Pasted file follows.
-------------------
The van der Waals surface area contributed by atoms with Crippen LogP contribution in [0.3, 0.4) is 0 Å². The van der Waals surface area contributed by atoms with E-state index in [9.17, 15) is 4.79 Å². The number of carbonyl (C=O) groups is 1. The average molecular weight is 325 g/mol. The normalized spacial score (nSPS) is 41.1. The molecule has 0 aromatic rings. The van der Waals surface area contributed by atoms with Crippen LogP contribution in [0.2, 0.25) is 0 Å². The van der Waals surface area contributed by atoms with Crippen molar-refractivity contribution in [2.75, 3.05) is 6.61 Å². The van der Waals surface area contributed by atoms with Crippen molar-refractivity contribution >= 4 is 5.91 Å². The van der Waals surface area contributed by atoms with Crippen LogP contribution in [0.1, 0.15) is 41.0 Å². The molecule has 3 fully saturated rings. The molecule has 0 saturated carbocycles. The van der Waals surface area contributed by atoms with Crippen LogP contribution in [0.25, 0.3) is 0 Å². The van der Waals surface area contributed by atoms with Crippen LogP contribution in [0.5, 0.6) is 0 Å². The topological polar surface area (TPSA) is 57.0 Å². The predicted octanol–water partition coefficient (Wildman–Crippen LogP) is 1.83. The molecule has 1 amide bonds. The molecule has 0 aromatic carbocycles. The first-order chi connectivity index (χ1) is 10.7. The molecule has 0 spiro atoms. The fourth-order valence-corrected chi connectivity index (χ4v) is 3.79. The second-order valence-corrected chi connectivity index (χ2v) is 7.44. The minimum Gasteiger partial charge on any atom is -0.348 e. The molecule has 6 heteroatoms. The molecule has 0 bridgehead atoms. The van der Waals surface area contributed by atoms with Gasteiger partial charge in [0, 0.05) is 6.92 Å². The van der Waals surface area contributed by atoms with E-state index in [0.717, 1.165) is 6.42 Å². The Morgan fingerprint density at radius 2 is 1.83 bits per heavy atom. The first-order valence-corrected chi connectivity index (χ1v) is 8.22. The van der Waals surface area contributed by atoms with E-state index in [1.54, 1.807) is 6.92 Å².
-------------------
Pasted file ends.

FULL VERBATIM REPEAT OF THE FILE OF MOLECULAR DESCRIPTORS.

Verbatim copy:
The van der Waals surface area contributed by atoms with Crippen LogP contribution in [0.3, 0.4) is 0 Å². The van der Waals surface area contributed by atoms with E-state index in [9.17, 15) is 4.79 Å². The number of carbonyl (C=O) groups is 1. The average molecular weight is 325 g/mol. The normalized spacial score (nSPS) is 41.1. The molecule has 0 aromatic rings. The van der Waals surface area contributed by atoms with Crippen LogP contribution in [0.2, 0.25) is 0 Å². The van der Waals surface area contributed by atoms with Crippen molar-refractivity contribution in [2.75, 3.05) is 6.61 Å². The van der Waals surface area contributed by atoms with Crippen molar-refractivity contribution >= 4 is 5.91 Å². The van der Waals surface area contributed by atoms with Crippen LogP contribution in [0.1, 0.15) is 41.0 Å². The molecule has 3 fully saturated rings. The molecule has 0 saturated carbocycles. The van der Waals surface area contributed by atoms with Crippen LogP contribution in [0.25, 0.3) is 0 Å². The van der Waals surface area contributed by atoms with Crippen LogP contribution in [0.5, 0.6) is 0 Å². The topological polar surface area (TPSA) is 57.0 Å². The predicted octanol–water partition coefficient (Wildman–Crippen LogP) is 1.83. The molecule has 1 amide bonds. The molecule has 0 aromatic carbocycles. The first-order chi connectivity index (χ1) is 10.7. The molecule has 0 spiro atoms. The fourth-order valence-corrected chi connectivity index (χ4v) is 3.79. The second-order valence-corrected chi connectivity index (χ2v) is 7.44. The minimum Gasteiger partial charge on any atom is -0.348 e. The molecule has 6 heteroatoms. The molecule has 0 bridgehead atoms. The van der Waals surface area contributed by atoms with Gasteiger partial charge in [0, 0.05) is 6.92 Å². The van der Waals surface area contributed by atoms with E-state index in [0.717, 1.165) is 6.42 Å². The Morgan fingerprint density at radius 2 is 1.83 bits per heavy atom. The first-order valence-corrected chi connectivity index (χ1v) is 8.22. The van der Waals surface area contributed by atoms with E-state index in [1.54, 1.807) is 6.92 Å².